on a fire at the time, and he just had time to
become aware of a crash when be, next mo
ment, found himself lying on the rails, escaping
with a few bruises. The engineer, Barney Ban
non, had a similar providential escape, being
tumbled into the bushes and getting off with a
few scratches. It is reported that tbe express
messenger was seriously injured, but on this
head nothing could be definitely learned. The
coaches remained ou the track, and beyond a
pretty severe and general shaking up,
the passengers were uninjured, After a
delay of an hour and a half a relief engine
hauled tbe train into Dennison, whence it
continued Its journey. The point at which the
accident happened was about 300 yards west of
the station where there is no regular switch
man, the trainmen having to look out for the
points. Those who saw the wreck concede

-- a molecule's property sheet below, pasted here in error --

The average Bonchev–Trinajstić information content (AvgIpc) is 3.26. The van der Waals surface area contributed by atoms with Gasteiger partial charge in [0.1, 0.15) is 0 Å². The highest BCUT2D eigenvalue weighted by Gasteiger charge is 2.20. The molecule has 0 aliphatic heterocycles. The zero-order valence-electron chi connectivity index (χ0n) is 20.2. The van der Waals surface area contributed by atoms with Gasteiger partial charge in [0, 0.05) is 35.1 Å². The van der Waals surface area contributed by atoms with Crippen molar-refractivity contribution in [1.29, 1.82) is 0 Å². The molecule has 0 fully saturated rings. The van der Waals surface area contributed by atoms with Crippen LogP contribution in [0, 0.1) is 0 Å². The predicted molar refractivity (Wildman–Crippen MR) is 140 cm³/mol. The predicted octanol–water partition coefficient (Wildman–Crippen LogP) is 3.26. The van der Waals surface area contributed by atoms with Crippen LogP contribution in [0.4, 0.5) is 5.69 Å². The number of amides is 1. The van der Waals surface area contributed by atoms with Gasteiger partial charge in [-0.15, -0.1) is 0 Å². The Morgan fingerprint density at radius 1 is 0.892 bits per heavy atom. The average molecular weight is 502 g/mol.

that it is about as bad as ever happened with so
few injuries.
Marie Wainright and her company were on
the train, and at first it was rumored the ac
complished actress was badly hurt. She was in
ono of the Pullman cars, and fortunately es
caped uninjured.
Master Workman Ross is Prepnred for the
Executive Bonrders.
The members of the General Executive
Board of the Knights of Labor, who were
appointed to come here and investigate the
musical muddle will probably arrive in
Pittsburg to-day. Tbey will sit as a court in
K. of L. Hall on Fifth avenue, and will hear
the testimony on both sides of the case..
District Alaster Workman Ross has com
pleted a lis' of the names of the expelled mem
bers of the M. M. P. TJ., and also a list of the
members of the local assembly of musi
cians. He.has found that not one of the men
in the new assembly was expelled from the
other organization, and therefore are nnion
men. The Marble. Slate and Tile Workers'